Reinforcing the need to implement strategies to limit blood loss due to diagnostic sampling is a recent study appearing in the Archives of Internal Medicine. Of 17,676 patients admitted to 57 U.S. hospitals due to an acute myocardial infarction, the study revealed 20 percent of the patients developed moderate to severe anemia during their hospital stay. The average blood volume collected from those who developed anemia was 173.8 mL. Researchers found that for every 50 mL of blood drawn, the risk of anemia increased by 18 percent.
This month’s survey question:
Ernst Accepts Board Positions
The Center for Phlebotomy Education's Executive Director, Dennis J. Ernst MT(ASCP), has accepted invitations to join the editorial advisory boards of two leading laboratory publications. Editors with Advance for Administrators of the Laboratory and Advance for Medical Laboratory Professionals issued Ernst invitations to join their respective boards in August.
Ernst has written over a dozen articles for Advance publications, and has been quoted in over 30 Advance articles.
"Dennis Ernst is such a thought-leader in phlebotomy and safety, and very well-respected by peers," says Lynn Nace, Editor of Advance for Administrators of the Laboratory. "It will be a pleasure to have him part of the ADVANCE editorial advisory team."
Last Month on Facebook
During the month of August, fans and visitors to our Facebook page shared their thoughts on the following topics:
Looking for an online community to post questions or to simply satisfy your hunger for phlebotomy talk between newsletter issues? Visit and “Like” our Facebook page and you’ll never miss out on another discussion. Your peers need your input, and you need theirs.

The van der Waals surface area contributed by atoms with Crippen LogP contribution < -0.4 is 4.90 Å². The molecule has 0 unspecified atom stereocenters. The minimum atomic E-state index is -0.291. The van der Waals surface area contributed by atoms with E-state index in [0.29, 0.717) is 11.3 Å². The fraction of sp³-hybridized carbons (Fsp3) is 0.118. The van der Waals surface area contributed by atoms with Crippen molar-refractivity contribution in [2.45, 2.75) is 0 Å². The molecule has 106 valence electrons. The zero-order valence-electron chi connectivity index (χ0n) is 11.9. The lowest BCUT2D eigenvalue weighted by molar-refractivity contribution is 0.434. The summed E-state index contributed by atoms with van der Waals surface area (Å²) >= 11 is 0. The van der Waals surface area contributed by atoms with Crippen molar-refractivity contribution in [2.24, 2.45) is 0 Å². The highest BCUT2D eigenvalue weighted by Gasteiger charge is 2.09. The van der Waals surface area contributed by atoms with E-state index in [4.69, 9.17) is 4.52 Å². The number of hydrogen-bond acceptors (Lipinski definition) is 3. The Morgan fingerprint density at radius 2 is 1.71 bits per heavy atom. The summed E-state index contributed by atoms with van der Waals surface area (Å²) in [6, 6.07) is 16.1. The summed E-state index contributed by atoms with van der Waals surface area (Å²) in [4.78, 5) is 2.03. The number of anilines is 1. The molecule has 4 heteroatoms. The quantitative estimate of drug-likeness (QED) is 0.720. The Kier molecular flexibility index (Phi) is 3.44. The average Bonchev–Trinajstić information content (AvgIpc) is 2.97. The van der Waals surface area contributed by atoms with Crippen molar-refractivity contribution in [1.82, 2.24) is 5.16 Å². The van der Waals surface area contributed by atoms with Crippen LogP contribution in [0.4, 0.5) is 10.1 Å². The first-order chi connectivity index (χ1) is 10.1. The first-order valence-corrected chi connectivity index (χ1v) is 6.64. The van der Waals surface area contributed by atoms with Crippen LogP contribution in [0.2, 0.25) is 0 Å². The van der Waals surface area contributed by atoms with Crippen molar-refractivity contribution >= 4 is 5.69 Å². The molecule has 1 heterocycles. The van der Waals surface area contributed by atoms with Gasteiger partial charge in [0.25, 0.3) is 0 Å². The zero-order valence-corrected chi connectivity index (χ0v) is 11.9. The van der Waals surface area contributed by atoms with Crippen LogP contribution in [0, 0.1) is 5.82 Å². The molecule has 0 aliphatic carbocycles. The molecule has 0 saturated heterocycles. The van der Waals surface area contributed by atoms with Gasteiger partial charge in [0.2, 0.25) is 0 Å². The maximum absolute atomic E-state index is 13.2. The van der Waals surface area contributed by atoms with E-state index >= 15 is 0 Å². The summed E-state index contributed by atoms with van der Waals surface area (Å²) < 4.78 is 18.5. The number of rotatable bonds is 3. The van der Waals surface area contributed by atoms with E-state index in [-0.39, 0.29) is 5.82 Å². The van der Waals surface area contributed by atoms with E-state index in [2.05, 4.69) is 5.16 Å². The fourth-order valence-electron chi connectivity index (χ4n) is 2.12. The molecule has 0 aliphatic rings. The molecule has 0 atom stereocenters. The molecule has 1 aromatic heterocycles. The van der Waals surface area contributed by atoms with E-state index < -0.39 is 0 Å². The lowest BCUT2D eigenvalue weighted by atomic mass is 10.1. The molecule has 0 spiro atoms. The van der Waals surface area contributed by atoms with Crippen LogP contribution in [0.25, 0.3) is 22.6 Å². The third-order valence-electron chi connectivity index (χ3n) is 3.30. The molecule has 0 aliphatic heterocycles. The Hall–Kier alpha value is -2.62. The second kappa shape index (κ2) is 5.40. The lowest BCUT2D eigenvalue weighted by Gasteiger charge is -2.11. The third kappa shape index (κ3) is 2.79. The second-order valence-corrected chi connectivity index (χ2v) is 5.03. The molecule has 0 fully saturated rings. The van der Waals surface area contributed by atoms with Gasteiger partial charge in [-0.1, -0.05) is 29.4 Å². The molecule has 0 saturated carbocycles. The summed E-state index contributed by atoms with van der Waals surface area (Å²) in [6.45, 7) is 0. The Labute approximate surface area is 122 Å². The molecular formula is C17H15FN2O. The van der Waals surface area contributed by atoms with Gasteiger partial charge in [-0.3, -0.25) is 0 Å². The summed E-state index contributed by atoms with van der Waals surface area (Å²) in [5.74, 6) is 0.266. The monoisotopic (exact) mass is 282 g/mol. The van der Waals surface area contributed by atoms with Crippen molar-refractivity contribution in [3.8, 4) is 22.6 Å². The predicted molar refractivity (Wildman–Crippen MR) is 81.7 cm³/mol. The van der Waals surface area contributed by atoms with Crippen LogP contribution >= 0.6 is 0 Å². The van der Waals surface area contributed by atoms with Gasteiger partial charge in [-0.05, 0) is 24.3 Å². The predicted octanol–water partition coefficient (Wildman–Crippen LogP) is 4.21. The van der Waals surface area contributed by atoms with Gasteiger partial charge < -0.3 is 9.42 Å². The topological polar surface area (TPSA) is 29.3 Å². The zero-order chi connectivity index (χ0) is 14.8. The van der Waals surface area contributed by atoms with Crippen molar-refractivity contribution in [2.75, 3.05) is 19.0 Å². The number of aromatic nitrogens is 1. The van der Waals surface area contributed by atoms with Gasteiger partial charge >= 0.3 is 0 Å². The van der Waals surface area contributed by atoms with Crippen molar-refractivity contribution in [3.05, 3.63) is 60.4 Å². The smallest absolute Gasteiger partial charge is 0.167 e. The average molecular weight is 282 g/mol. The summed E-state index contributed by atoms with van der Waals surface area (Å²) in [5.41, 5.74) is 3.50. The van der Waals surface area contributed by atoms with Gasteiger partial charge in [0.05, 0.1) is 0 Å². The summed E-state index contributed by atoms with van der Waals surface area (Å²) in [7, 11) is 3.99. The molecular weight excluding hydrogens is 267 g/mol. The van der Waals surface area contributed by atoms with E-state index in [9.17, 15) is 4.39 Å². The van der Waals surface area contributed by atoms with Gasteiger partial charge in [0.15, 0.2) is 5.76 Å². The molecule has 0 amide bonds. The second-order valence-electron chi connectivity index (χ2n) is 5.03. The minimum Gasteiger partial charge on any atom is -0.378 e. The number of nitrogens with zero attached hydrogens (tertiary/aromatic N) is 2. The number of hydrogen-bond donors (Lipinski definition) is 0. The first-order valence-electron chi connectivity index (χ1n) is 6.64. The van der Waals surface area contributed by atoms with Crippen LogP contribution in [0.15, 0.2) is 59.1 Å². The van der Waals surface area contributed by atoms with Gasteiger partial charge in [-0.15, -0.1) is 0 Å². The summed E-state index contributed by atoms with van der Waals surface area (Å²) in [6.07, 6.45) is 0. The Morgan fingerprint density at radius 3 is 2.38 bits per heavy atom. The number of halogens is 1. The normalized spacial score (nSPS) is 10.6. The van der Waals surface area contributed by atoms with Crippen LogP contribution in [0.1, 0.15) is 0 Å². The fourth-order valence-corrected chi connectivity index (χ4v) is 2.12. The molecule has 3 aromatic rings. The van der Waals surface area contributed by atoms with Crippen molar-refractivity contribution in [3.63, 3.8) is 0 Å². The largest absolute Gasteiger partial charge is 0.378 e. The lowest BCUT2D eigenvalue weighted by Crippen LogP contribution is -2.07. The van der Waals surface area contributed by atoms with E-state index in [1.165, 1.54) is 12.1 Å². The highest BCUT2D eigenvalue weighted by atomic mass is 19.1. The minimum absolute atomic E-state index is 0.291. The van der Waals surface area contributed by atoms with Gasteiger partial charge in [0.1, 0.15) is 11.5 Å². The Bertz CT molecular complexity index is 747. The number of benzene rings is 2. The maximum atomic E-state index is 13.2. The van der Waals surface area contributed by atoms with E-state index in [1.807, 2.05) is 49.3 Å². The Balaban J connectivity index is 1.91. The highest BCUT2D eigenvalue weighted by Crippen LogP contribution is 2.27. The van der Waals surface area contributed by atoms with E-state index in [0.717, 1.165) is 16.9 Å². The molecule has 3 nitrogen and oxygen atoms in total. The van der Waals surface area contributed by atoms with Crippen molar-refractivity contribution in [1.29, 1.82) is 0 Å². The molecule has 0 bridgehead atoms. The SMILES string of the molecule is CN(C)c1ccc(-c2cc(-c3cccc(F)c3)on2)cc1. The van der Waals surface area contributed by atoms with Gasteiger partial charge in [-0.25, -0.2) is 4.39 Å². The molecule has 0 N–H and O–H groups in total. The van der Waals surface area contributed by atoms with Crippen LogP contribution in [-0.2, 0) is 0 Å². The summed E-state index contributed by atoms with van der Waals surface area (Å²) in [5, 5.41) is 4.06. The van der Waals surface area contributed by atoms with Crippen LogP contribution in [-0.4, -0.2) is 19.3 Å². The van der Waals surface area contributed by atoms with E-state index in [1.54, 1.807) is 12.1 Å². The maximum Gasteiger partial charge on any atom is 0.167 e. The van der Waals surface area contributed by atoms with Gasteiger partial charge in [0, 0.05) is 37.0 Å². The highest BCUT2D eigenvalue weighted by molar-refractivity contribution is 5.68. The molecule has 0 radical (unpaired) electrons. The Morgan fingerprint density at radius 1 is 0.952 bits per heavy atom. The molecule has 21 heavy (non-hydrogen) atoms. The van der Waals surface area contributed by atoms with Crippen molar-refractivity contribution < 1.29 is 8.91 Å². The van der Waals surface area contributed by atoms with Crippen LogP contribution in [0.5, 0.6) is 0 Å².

What Should We Do?
[Editor’s Note: "What Should We Do?" gives you the opportunity to ask our team of technical experts for advice on your most pressing phlebotomy challenges. Whether technical or management in nature, we'll carefully consider solutions and suggestions based on the industry's best practices so that you and those in other facilities with the same problem can benefit, all the while maintaining your facility's anonymity. What Should We Do? is your opportunity to ask us for suggestions on the best way to handle your real-life dilemmas.]
Our response: Blind sticking is well outside of the standard of care for phlebotomy. Permitting it puts a facility at great risk for liability for patient injury. The Clinical and Laboratory Standards Institute’s (CLSI) venipuncture standard (H3-A6) clearly states:
CLSI illustrates two drastically different orientations of the vascular anatomy in its venipuncture standard. In some patients, antecubital veins are arranged in an "H" pattern, while in others it's an "M" pattern. How does the blind-sticker know which anatomy they’re dealing with?
Being well-versed in vascular anatomy isn't enough. Does the person who performs blind-sticking know where the nerves are that pass through the antecubital area? If he/she is blind-sticking, probably not.